“Words are the vehicle for change and inspiration, they allow the brightest minds on Earth to free themselves of the chains in their minds. Words turn dreams and visions into reality, they give life to all that remains hidden and kept away”.
As I do the Comeback Girl podcast (five in the can now, big PHEW) I am thinking so much about the language we use as it comes up as a “thing” in interviews. I see our language having an effect in two ways: one in what we tell ourselves, and the other in how we talk to our world. The latter can influence those around us and a wider conversation. In this post I want to explore our self-talk.
My last three podcast guests have spoken about the power of the words that they have used to shape their reality and challenge limiting beliefs.
Find Evidence Against the Limiting Words You Speak to Yourself
Liz Ward from Slick Pivot (coaching), airing next week, shared that she was starting to tell herself “I am not a copywriter”. This despite the fact that at 28 she was managing the TV campaigns for O2 and therefore, a fairly capable communicator.
Her advice: Look back in your life to where you didn’t hold that truth and “find the evidence against it”. For Liz, she reflected that she had written emails, she got through an English degree therefore, she could write copy. She recommends “look at your dialogue”. “If you say you are going to burn the toast, you will burn the toast”. I love that she breaks it down so simply for us with her wonderful Yorkshire accent. Here’s a taste of Liz in action:
Find Powerful Words and Quotes that Motivate
Patsy Richardson, former senior global strategist for Cadbury and kidney transplant/brain surgery survivor spoke of her self-talk in her recovery. She recommends that we hold onto powerful words. She loved the fighting talk of Churchill quotes “you’ll never get to your destination to stop at every dog that barks along the way”.
Choose Good Language and Self-Talk
I met with Naomi Oluleye yesterday. This little powerhouse threw in her international brand management job for an international PR firm , is now self-employed and runs the Power of Quitting events in New York, London and Berlin. She has stellar panels speakers talk about how they made the bold move from a big job to pursuing their passions as either freelancers or in completely different fields.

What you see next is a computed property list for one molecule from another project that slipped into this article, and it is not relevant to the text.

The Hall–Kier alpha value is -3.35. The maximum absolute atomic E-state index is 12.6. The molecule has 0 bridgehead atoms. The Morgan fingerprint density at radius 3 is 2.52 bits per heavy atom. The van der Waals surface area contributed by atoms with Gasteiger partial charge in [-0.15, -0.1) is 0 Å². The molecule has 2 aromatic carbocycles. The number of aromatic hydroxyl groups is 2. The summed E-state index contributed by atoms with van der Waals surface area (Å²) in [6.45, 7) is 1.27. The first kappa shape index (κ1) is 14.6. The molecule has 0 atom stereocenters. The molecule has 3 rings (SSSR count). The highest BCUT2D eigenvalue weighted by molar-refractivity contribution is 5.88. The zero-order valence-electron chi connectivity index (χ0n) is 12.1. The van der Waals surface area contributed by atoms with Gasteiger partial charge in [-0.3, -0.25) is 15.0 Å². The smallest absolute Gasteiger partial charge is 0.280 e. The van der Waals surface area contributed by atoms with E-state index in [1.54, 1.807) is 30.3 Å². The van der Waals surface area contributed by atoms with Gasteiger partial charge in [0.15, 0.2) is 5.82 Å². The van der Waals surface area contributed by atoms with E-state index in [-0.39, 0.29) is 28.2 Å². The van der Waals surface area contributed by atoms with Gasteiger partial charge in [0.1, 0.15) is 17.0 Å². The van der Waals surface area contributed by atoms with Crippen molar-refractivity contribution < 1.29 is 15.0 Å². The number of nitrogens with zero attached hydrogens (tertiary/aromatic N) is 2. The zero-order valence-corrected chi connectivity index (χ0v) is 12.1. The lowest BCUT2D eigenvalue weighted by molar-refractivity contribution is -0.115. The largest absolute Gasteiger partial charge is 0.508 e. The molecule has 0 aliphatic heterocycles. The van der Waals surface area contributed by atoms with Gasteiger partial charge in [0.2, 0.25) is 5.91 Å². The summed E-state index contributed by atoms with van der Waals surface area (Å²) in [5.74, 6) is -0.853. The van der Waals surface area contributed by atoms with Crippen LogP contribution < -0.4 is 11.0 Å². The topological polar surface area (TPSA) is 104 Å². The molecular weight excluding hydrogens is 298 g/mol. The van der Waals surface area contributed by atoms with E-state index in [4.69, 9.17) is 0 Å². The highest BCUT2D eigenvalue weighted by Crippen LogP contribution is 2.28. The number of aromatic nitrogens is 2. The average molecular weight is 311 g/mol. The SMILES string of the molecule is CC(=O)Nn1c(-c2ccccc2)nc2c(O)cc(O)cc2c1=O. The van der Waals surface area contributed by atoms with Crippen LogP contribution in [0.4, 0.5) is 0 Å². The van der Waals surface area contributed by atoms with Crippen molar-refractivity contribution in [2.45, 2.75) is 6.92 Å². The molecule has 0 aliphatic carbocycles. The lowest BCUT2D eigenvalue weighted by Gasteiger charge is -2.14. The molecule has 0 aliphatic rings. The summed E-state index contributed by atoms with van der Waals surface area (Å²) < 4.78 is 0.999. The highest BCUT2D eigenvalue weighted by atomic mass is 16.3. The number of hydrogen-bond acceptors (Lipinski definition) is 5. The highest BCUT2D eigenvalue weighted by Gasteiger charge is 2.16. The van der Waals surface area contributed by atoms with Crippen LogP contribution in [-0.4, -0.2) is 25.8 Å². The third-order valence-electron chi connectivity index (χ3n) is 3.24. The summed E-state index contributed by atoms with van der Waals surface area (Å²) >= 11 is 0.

One of her “secret sauce success tips” from the panels was how they talked to themselves. It was vital to choose good language and self-talk in order to make bold change “I know for myself how I set up the day in words determines how that day is going to go”. This is something her life coach taught Naomi as well and she swears by it.
Just look at Instagram, many accounts are powered by success or motivational quotes so we love the shot in the arm of positive language.
Tell Yourself a New Thing
In our careers and the careers we dream of this is vital. I once had an appraisal where my presentation style was described as “delightfully scatty”. I have therefore chosen to believe for a good 15 years that I am totally inarticulate. I have shied away from speaking in public and putting myself forward more in meetings. Knowing that now, I am challenging myself with my different media platforms and the podcast. I am telling myself that
I challenged myself recently to present in front of a global practice of sixty people. I could barely sit with the nerves beforehand, but know I know I can do it. Those words above come from a colleague giving me feedback after that meeting.
Think about it the things we say: “My weight is out of control”. “I’ll never get through this”. What favour can this be doing us? Kate Winslet apparently stands in front of the mirror with her daughter, affirm their body shapes. She told the Huffington Post ‘We are so lucky we have a shape. We’re so lucky we’re curvy. We’re so lucky that we’ve got good bums.’ And her daughter replies: ‘Mummy, I know, thank God.’
Let’s finish with some Reese Witherspoon, because if she taught us the Bend and Snap and gave us Pretty Little Lies she is worth listening to.
She shared her self talk with the New York Times:“You’re going to be okay. Better than okay. You’re going to be great. Spend less time tearing yourself apart, worrying if you’re good enough”
Lead image: Antonio Litterio